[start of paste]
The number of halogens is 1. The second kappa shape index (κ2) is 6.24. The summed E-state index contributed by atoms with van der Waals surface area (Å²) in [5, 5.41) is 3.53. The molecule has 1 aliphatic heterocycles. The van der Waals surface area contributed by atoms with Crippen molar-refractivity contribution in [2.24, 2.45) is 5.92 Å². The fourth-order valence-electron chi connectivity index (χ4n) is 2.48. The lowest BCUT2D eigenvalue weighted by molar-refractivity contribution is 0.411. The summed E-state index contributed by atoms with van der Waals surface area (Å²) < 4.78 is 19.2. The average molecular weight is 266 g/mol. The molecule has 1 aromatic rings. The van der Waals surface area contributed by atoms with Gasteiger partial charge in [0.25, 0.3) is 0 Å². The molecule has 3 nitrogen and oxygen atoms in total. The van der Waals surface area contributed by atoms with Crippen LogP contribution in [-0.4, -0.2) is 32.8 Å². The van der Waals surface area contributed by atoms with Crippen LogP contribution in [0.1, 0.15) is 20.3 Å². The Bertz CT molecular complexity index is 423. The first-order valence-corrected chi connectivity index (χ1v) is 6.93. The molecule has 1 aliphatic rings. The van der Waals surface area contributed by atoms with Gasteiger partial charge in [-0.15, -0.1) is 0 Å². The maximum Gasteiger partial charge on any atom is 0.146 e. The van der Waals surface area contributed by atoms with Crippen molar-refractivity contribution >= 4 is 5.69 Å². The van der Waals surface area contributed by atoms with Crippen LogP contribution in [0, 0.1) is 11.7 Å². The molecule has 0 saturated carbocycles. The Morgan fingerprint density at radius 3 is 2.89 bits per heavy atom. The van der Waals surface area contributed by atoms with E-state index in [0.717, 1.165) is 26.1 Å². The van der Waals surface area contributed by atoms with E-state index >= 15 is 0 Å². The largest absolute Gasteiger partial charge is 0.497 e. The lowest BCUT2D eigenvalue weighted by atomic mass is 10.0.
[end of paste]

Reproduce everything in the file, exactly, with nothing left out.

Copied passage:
The number of halogens is 1. The second kappa shape index (κ2) is 6.24. The summed E-state index contributed by atoms with van der Waals surface area (Å²) in [5, 5.41) is 3.53. The molecule has 1 aliphatic heterocycles. The van der Waals surface area contributed by atoms with Crippen molar-refractivity contribution in [2.24, 2.45) is 5.92 Å². The fourth-order valence-electron chi connectivity index (χ4n) is 2.48. The lowest BCUT2D eigenvalue weighted by molar-refractivity contribution is 0.411. The summed E-state index contributed by atoms with van der Waals surface area (Å²) < 4.78 is 19.2. The average molecular weight is 266 g/mol. The molecule has 1 aromatic rings. The van der Waals surface area contributed by atoms with Gasteiger partial charge in [0.25, 0.3) is 0 Å². The molecule has 3 nitrogen and oxygen atoms in total. The van der Waals surface area contributed by atoms with Crippen LogP contribution in [-0.4, -0.2) is 32.8 Å². The van der Waals surface area contributed by atoms with Crippen LogP contribution in [0.1, 0.15) is 20.3 Å². The Bertz CT molecular complexity index is 423. The first-order valence-corrected chi connectivity index (χ1v) is 6.93. The molecule has 1 aliphatic rings. The van der Waals surface area contributed by atoms with Gasteiger partial charge in [-0.15, -0.1) is 0 Å². The maximum Gasteiger partial charge on any atom is 0.146 e. The van der Waals surface area contributed by atoms with Crippen molar-refractivity contribution >= 4 is 5.69 Å². The van der Waals surface area contributed by atoms with Crippen LogP contribution in [0, 0.1) is 11.7 Å². The molecule has 0 saturated carbocycles. The Morgan fingerprint density at radius 3 is 2.89 bits per heavy atom. The van der Waals surface area contributed by atoms with E-state index in [0.717, 1.165) is 26.1 Å². The van der Waals surface area contributed by atoms with E-state index >= 15 is 0 Å². The largest absolute Gasteiger partial charge is 0.497 e. The lowest BCUT2D eigenvalue weighted by atomic mass is 10.0.